I write about things that I care about in my life. For me, it’s the real stuff. Losing my grandmother was crippling for me. I really did not want to know life without her. I figured what better way to honor her than with this record and really dig into those emotions. Everything happens for a reason. Loss, grief…these keep coming up in my life for a reason. Someone else has to be experiencing these things too so I might as well say it. If I know anything in this life, I know that energy does not die. That sort of push that she always gave me if still there for me. I was able to make this album because of her, my grandmother with what she left me and some of my savings. That is the only reason I was able to do this. The record label is actually named after her, a nickname that she had as a girl.


CMP-That’s awesome!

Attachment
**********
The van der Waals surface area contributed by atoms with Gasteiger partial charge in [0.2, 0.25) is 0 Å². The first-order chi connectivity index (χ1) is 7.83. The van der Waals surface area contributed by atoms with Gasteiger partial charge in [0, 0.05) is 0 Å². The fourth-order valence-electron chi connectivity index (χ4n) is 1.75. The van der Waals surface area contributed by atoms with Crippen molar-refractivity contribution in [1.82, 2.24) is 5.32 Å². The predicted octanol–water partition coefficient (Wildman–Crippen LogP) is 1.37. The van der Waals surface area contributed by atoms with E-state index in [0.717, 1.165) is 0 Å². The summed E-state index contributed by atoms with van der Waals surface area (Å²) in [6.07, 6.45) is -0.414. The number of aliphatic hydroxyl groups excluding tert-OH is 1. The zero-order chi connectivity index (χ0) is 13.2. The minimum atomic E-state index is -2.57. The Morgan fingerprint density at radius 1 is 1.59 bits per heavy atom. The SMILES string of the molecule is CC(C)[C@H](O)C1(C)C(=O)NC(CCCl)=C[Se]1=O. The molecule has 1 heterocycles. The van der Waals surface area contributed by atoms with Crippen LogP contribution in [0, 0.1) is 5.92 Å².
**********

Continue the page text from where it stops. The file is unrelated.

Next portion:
She was the one blonde Italian kid in her neighborhood. People gave her crap about it so she decided to play tricks on people. She would leave a note that said “the blonde rat was here!” When folks went down to the river, she would steal their clothes. They would be looking for their clothes and there would be her note “the blonde rat was here!” She was funny, she was so sassy! After she found it she had cancer, which was right before Christmas, I called her at the hospital and she said “Merry **it-mas!” The ID number for my record is also her birthday. It is a tribute to her. She’s why I needed to be honest with this record. I needed to go through this process to heal some of my wounds. It would have taken years of therapy, more time than I ever cared to spend on a little couch (laughter) or I could record my record and sing it out.